Digital Filter Design

crutschow

Joined Mar 14, 2008
31,123
How critical is the accuracy of the roll-off frequencies, and what roll-off (number of poles) does the system require?

Ian0

Joined Aug 7, 2020
6,704
Use an analog lowpass with a corner at 3.5 kHz. and the digital algorithm on the output of the LPF. That's what I would do.
Same here - 3.5kHz Sallen & Key would make a great anti-aliasing filter.

mrn22

Joined Feb 16, 2022
12
Use an analog lowpass with a corner at 3.5 kHz. and the digital algorithm on the output of the LPF. That's what I would do.
Thank you ! I have been doing exactly same. Instead of using analog LPF with cutoff 3.5 KHz , I am using digital LPF with cutoff of 3.5 KHz (sampling rate of 1 MHz) and it is works well. However, the digital HPF is not working and i suspect it's because of Low cutoff (1.1Hz) and high sampling rate (1 MHz).

mrn22

Joined Feb 16, 2022
12
How critical is the accuracy of the roll-off frequencies, and what roll-off (number of poles) does the system require?
Roll-off frequencies shall not deviate more than 0.2 dB, the number of poles required is 2 ( 40dB / decade).

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Ian0

Joined Aug 7, 2020
6,704
Roll-off frequencies shall not deviate more than 0.2 dB, the number of poles required is 2 ( 40dB / decade).
Since when did we measure frequency in dB?
0.2dB in amplitude would be 2.5%. A Sallen and Key filter is as accurate as its resistors and capacitors, and you should be able to find 1% tolerance capacitors without too much trouble.
What is the specification for the Q? or is it Bessel, Butterworth or Chebyshev?

mrn22

Joined Feb 16, 2022
12
Since when did we measure frequency in dB?
0.2dB in amplitude would be 2.5%. A Sallen and Key filter is as accurate as its resistors and capacitors, and you should be able to find 1% tolerance capacitors without too much trouble.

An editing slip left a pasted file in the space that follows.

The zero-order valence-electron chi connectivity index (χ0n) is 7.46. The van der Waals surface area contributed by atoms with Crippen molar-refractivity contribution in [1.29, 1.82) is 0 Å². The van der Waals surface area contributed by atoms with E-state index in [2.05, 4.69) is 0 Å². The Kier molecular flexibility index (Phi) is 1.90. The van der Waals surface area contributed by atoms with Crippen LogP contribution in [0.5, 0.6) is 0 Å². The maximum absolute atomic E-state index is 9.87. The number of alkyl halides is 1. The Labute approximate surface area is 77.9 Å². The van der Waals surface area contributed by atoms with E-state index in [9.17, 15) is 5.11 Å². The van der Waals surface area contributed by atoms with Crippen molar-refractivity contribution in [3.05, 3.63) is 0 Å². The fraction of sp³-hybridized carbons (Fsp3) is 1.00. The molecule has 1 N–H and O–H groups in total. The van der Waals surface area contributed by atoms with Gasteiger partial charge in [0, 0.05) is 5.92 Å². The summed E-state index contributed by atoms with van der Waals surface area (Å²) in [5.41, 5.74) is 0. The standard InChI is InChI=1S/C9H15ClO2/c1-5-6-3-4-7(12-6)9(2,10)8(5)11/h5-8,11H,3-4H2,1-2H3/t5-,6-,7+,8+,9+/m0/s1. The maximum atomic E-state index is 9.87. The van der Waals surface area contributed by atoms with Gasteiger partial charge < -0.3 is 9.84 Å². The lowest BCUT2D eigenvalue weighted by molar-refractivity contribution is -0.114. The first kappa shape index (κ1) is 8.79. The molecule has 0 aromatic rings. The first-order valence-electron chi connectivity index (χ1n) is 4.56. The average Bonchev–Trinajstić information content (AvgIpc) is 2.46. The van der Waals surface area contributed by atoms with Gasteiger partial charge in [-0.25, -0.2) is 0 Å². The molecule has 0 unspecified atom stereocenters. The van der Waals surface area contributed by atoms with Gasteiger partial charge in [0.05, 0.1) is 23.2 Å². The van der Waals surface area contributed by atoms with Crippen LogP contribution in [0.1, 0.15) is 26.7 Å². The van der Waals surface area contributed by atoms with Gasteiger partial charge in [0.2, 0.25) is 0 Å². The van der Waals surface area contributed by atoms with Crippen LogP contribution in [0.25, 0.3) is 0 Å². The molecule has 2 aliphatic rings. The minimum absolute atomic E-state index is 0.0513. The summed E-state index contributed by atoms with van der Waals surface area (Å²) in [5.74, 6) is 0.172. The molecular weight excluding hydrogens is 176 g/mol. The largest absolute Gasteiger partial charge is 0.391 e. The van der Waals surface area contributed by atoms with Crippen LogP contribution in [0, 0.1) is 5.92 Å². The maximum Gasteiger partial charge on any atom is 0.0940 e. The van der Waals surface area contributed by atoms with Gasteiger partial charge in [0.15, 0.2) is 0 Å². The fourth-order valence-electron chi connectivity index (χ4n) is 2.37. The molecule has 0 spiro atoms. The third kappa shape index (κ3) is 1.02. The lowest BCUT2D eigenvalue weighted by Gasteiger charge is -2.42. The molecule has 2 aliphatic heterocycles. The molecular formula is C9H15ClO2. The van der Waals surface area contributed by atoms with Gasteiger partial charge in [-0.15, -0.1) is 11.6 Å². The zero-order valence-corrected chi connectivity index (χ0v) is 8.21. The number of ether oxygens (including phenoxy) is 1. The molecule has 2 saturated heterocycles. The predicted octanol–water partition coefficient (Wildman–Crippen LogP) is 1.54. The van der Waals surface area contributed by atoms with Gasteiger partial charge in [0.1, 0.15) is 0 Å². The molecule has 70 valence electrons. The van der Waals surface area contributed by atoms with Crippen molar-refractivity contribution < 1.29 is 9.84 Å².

My bad. I meant the amplitude. I am trying to replace an existing analog filter with a digital filter. I would definitely use Sallen and Key filter if I were designing an analog Filter.

Papabravo

Joined Feb 24, 2006
19,578
My bad. I meant the amplitude. I am trying to replace an existing analog filter with a digital filter. I would definitely use Sallen and Key filter if I were designing an analog Filter.
Look! In words of one syllable or less: you cannot replace an analog filter with a digital one. It just won't work. The problem is aliasing -- look it up. The analog front end cannot be eliminated, so don't even bother trying.

crutschow

Joined Mar 14, 2008
31,123
The analog front end cannot be eliminated
True.
But with a 1MHz sample rate, the upper alias frequency would be 500kHz, so you should just need a simple 1-pole, low-pass RC filter at somewhere above 3.5kHz in front of the A/D.

Papabravo

Joined Feb 24, 2006
19,578
True.
But with a 1MHz sample rate, the upper alias frequency would be 500kHz, so you should just need a simple 1-pole, low-pass RC filter at somewhere above 3.5kHz in front of the A/D.
No argument there. Still the thrust of the TS's post is the elimination of any analog contribution at all.

crutschow

Joined Mar 14, 2008
31,123
If you think the sample frequency is the problem with the low frequency HP filter, can't you just average the A/D samples (say a running average of 10-100 samples) to give a lower sample frequency to work with for the digital filter?

Edit: Correction - A moving average is done for all samples sequentially, it doesn't have a specific number of samples as I stated above.

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mrn22

Joined Feb 16, 2022
12
If you think the sample frequency is the problem with the low frequency HP filter, can't you just average the A/D samples (say a running average of 10-100 samples) to give a lower sample frequency to work with for the digital filter?
Moving average (running average) is a low pass filter right?

crutschow

Joined Mar 14, 2008
31,123
Moving average (running average) is a low pass filter right?
Right.
I believe it provides a 1-pole filter rolloff.